UK’s future workforce failed by careers advice

careers advice

A careers advice report has revealed that more than three in every five people aged 16-25 in the UK think they have been failed by the government’s careers advice framework.

Research found that 46 per cent claim to have not received any advice before making important educational choices such as A-levels and degrees, and almost a quarter claim their careers advice made them make the wrong career decisions.

The report, which is based on a study of UK-based people aged 16-25, has revealed shocking findings around the shortfall in quality careers advice in schools, resulting in 79 percent of people aged 16-25 feeling unsure about what they should do, and when, to secure the best career for them.

Out of those who claim to have received careers advice at school, only 32 per cent said the advice they received was helpful, and had positively impacted their education and career choices. A worrying 22 per cent of those who received advice said it had made them make the wrong educational choices, which had negatively impacted their career.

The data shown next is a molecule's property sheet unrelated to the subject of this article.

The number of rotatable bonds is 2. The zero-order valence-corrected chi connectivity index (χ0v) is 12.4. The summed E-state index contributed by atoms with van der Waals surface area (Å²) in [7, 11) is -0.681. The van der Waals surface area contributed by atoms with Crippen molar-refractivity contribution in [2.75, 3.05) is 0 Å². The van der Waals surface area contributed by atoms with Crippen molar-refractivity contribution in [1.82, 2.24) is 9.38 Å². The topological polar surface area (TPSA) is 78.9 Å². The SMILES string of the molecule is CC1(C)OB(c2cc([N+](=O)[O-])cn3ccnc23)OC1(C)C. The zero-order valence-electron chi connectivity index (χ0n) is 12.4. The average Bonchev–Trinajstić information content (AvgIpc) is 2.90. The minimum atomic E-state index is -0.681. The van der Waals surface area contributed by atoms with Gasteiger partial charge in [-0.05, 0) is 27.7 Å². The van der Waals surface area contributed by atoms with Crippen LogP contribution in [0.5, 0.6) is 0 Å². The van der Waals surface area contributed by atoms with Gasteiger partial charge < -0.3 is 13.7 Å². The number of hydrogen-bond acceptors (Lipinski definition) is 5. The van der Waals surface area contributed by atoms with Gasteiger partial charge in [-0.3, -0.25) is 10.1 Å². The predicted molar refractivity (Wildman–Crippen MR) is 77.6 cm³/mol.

From the groups of students that did receive careers advice, 35 per cent of them say they trusted that the careers advice they received at school was relevant and up-to-date, but 26 per cent completely disagreed. 67 per cent of all respondents said they think the government is failing at providing an effective careers advice framework in schools.

The majority of 16-25s say they would have found it useful to speak to a recent graduate or someone in the early stages of their career, for careers advice. Taking into consideration that 92 per cent of this age group agree that the concept of a career has changed since their parents’ generation, it is clear reforms are required.

Charlie Taylor, Founder and CEO of Debut comments on the issues the report has revealed: The reality around career evolution appears yet to be addressed by careers advice in the UK. Gone are the days when a career was for life – we asked 16-25-year olds how many job roles they expect to have – the most common answer was 3-4. We know that well over half of 16-25s would not be happy staying in one job for their entire life.

“Career mobility is positive today, and the ability to transfer skills from one sector to another is incredibly important for innovation – there’s a lot of cross-sector pollination, and careers advice today disregards this.”